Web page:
An Inelegant But Effective Solution

by Don Friedman on November 16, 2017


Following the Halloween driving attack on the bike path along the Hudson River, people immediately started discussing the issue of how to protect the path from vehicles. This is related to the long-standing issue of separating pedestrians, bicyclists, and motorized vehicles on New York’s crowded streets. It is therefore related to the city’s Vision Zero program to eliminate traffic fatalities. It is therefore a long-standing and possible intractable problem.

Design can help, to some degree, with protection. But changing the design of roadways is a years-long process, and the aftermath of the recent attack created a situation where waiting weeks was not politically possible. We therefore have a temporary solution, to provide safety for bicyclists on the bike path from vehicles, consisting of concrete barriers.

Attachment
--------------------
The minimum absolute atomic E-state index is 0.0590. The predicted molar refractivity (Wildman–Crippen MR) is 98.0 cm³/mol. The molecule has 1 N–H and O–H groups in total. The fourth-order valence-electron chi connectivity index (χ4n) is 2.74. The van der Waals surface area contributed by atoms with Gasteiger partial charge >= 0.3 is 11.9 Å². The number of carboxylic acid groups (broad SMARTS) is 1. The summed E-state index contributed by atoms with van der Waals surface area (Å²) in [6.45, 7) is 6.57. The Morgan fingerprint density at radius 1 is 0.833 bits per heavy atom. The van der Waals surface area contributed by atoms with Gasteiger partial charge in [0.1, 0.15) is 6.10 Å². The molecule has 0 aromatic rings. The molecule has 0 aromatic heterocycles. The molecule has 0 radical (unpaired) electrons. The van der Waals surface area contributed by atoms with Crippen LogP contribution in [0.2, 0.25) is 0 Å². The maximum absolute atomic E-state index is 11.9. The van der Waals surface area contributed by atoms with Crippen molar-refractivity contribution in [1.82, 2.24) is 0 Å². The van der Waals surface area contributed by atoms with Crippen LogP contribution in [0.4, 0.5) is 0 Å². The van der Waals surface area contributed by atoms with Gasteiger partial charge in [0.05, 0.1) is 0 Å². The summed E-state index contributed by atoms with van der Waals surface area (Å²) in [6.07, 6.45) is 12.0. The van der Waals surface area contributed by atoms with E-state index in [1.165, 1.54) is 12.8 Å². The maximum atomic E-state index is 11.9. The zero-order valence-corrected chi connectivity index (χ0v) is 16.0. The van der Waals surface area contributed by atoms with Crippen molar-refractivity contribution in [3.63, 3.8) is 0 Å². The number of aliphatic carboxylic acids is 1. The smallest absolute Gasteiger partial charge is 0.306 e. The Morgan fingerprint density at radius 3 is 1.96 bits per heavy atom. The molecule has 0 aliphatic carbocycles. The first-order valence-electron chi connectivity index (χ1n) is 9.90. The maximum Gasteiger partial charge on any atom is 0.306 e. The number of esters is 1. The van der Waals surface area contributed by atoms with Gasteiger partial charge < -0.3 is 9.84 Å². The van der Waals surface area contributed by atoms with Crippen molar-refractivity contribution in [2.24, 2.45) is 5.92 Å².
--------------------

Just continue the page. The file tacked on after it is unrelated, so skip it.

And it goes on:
The barricades are set close enough to stop normal cars from getting past. Because they are set parallel to the direction of bike traffic they are a bit hard for bicyclists to see, which is why the ends are painted safety orange.

This is really not a great solution. Even with the orange paint, the barricades are something of a hazard, particularly at night. They’re also hideous, looking like a chunk of an interstate highway was plunked down in the middle of a park. They are, in the current circumstances, the best we can do, and will hopefully be replaced with a better permanent solution. However, in the city that gave us the hundred-year-old temporary masonry dome, I suspect those arcades will be there for a while.

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